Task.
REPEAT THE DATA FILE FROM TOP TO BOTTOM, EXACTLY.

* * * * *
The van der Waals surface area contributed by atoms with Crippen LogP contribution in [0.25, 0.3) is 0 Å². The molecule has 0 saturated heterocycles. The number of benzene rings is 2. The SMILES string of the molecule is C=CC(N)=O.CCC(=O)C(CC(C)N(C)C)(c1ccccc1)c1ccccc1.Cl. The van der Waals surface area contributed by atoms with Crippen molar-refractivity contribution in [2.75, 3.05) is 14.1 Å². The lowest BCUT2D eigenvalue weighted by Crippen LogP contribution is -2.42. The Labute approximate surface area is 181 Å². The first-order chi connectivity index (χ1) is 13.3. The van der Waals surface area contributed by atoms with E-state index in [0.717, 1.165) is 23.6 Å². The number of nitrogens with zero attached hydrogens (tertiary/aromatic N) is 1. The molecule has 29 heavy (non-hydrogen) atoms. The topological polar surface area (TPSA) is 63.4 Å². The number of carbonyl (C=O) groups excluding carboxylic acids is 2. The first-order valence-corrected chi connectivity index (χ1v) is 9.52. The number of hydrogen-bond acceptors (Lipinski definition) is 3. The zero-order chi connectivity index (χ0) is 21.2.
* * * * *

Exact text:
The van der Waals surface area contributed by atoms with Crippen LogP contribution in [0.25, 0.3) is 0 Å². The molecule has 0 saturated heterocycles. The number of benzene rings is 2. The SMILES string of the molecule is C=CC(N)=O.CCC(=O)C(CC(C)N(C)C)(c1ccccc1)c1ccccc1.Cl. The van der Waals surface area contributed by atoms with Crippen molar-refractivity contribution in [2.75, 3.05) is 14.1 Å². The lowest BCUT2D eigenvalue weighted by Crippen LogP contribution is -2.42. The Labute approximate surface area is 181 Å². The first-order chi connectivity index (χ1) is 13.3. The van der Waals surface area contributed by atoms with E-state index in [0.717, 1.165) is 23.6 Å². The number of nitrogens with zero attached hydrogens (tertiary/aromatic N) is 1. The molecule has 29 heavy (non-hydrogen) atoms. The topological polar surface area (TPSA) is 63.4 Å². The number of carbonyl (C=O) groups excluding carboxylic acids is 2. The first-order valence-corrected chi connectivity index (χ1v) is 9.52. The number of hydrogen-bond acceptors (Lipinski definition) is 3. The zero-order chi connectivity index (χ0) is 21.2.